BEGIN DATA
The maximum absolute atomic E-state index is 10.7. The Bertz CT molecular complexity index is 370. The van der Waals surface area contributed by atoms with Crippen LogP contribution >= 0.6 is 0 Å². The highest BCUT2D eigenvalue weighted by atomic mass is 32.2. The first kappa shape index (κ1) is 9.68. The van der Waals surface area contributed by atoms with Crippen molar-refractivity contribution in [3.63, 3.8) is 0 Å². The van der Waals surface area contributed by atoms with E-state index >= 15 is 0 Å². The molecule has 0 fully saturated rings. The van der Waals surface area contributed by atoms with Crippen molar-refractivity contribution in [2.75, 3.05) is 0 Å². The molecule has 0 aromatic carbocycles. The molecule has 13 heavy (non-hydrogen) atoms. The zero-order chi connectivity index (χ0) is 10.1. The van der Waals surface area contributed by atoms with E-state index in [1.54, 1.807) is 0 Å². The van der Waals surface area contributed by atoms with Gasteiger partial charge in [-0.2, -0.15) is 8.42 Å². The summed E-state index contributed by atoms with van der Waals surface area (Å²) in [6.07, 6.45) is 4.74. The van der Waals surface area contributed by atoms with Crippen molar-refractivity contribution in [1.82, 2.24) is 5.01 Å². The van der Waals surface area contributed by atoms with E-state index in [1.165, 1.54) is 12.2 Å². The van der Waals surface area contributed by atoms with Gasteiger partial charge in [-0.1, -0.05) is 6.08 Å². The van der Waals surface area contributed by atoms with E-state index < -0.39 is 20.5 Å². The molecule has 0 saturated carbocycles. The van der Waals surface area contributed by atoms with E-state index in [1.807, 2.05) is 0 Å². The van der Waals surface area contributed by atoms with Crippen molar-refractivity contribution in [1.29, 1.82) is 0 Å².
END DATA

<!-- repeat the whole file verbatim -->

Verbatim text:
The maximum absolute atomic E-state index is 10.7. The Bertz CT molecular complexity index is 370. The van der Waals surface area contributed by atoms with Crippen LogP contribution >= 0.6 is 0 Å². The highest BCUT2D eigenvalue weighted by atomic mass is 32.2. The first kappa shape index (κ1) is 9.68. The van der Waals surface area contributed by atoms with Crippen molar-refractivity contribution in [3.63, 3.8) is 0 Å². The van der Waals surface area contributed by atoms with E-state index >= 15 is 0 Å². The molecule has 0 fully saturated rings. The van der Waals surface area contributed by atoms with Crippen molar-refractivity contribution in [2.75, 3.05) is 0 Å². The molecule has 0 aromatic carbocycles. The molecule has 13 heavy (non-hydrogen) atoms. The zero-order chi connectivity index (χ0) is 10.1. The van der Waals surface area contributed by atoms with E-state index in [1.54, 1.807) is 0 Å². The van der Waals surface area contributed by atoms with Gasteiger partial charge in [-0.2, -0.15) is 8.42 Å². The summed E-state index contributed by atoms with van der Waals surface area (Å²) in [6.07, 6.45) is 4.74. The van der Waals surface area contributed by atoms with Crippen molar-refractivity contribution in [1.82, 2.24) is 5.01 Å². The van der Waals surface area contributed by atoms with E-state index in [1.165, 1.54) is 12.2 Å². The van der Waals surface area contributed by atoms with Gasteiger partial charge in [-0.1, -0.05) is 6.08 Å². The van der Waals surface area contributed by atoms with E-state index < -0.39 is 20.5 Å². The molecule has 0 saturated carbocycles. The van der Waals surface area contributed by atoms with E-state index in [1.807, 2.05) is 0 Å². The van der Waals surface area contributed by atoms with Crippen molar-refractivity contribution in [1.29, 1.82) is 0 Å².